TIME Research

Here’s What Happens To Your Eyes When You Look at Multiple Screens

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Illustration by Sydney Rae Hass for TIME

If you don’t spend a few hours of your day staring at a screen, then statistically, you’re a digital freak. Nearly 90% of Americans use their devices for at least two hours a day.

And a growing number of us—70%—are glued to multiple screens at once. All that eyeballing comes at a cost, according to a new survey by the Vision Council.

The survey polled more than 10,000 adults and found that 65% of Americans experience digital eye strain—physical discomfort, like getting dry, irritated eyes, blurred vision, headaches and neck or back pain—after staring at a screen for hours.

But people who used just one device fared better than those using multiple screens: only 53% of them had symptoms of digital eye strain, compared to 75% of digital multitaskers.

Eye strain is a problem especially for people in their twenties, who have the highest rates of digital eye strain symptoms—73%—of any age group.

“What we’re finding is that Millennials especially are very comfortable working on multiple screens and multiple devices,” says Justin Bazan, an optometrist and medical adviser to The Vision Council. If you use your smartphone as an alarm clock, for example, “you have a digital device the second your eyes are open”—far before you even flip open a laptop screen.

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Several factors contribute to digital eye strain, including how close you are to your screen. People typically hold small devices 8-12 inches away from their faces, a closeness that decreases blinking rates, the report says. “Blinking is crucial to keeping the ocular surface well protected from environmental assaults and our eyes from drying out,” Bazan says. “They’ll become dry and irritated, and vision will become blurry as well.” That’s where the urge to rub your eyes at the end of a long workday comes from.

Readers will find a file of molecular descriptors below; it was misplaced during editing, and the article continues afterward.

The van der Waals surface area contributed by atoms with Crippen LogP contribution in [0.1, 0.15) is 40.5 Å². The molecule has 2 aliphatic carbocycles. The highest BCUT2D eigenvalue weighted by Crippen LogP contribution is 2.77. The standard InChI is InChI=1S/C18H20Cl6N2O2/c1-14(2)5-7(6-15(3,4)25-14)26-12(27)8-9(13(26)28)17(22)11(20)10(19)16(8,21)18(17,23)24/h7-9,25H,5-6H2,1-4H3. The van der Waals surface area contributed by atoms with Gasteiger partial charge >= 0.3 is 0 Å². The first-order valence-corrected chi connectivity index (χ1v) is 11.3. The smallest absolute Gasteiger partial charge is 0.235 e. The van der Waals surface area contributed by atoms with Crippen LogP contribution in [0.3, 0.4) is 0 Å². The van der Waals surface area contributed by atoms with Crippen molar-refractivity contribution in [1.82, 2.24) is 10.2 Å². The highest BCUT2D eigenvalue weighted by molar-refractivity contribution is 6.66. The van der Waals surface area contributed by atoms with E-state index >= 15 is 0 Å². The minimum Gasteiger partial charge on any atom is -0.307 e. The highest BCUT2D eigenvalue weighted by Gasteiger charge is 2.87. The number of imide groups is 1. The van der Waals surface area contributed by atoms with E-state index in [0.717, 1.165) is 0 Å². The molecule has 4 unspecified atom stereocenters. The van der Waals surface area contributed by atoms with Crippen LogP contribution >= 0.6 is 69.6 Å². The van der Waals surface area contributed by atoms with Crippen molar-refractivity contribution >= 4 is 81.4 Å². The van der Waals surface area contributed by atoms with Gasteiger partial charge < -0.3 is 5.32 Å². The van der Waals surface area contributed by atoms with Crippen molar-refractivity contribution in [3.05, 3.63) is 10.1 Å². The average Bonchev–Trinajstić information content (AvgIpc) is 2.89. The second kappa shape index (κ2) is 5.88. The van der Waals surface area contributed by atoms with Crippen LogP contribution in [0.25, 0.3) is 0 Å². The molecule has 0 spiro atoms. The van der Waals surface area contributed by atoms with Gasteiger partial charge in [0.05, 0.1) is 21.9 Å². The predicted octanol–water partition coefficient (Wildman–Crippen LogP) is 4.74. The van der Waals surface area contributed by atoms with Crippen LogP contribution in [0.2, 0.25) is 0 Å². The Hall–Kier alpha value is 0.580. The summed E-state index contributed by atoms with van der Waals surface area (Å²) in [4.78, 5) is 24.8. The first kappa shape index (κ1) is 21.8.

Blue light, the high-energy visible light emitted by your digital devices, is another contributor. “That light is so close to ultraviolet, which has been known to cause damage on the cells of the eyes for years now,” Bazan says. “Preliminary research is showing that blue light, similar to UV light, can cause damage to the cells inside of our eye, and retinal cells produce vision.” Bright overhead lights can cause glare and increase the amount of blue light penetrating your eye, he adds.

Avoiding blue light with a digital device that isn’t backlit, like the original Kindle, will help. But that still won’t solve the problem of digital eye strain, Bazan says. Reading a non-digital book—that’s ink on paper, if you need a reminder—provides our eyes with a pretty precise point of focus, he says. “When we look at ink on paper, our eyes know at what distance the ink and paper is and we can lock the focus on.” Pixels on a screen, on the other hand, are hard points of focus and compete for our eyeballs, he says. “Since a pixel is a hard target, we see that our focusing system is always in a state of trying to find exactly where the pixel is. That constant focusing causes strain.”

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But even if you can’t print out every page you read, or if your workspace is flanked by flashing screens, there are still way you can protect your eyes, according to The Vision Council. Practice the 20-20-20 rule: for every 20 minutes with your screen, give your eyes a 20 second break and look 20 feet away, which will relax the focusing muscles. Consider wearing yellow-tinged specialized computer eyewear, which takes strain off of eyes by focusing on the computer, reducing glare and filtering blue light. And if you’re a real stickler for eye safety in the workplace, give your screen a friendly high five: that’s the distance you should keep to protect your eyes.

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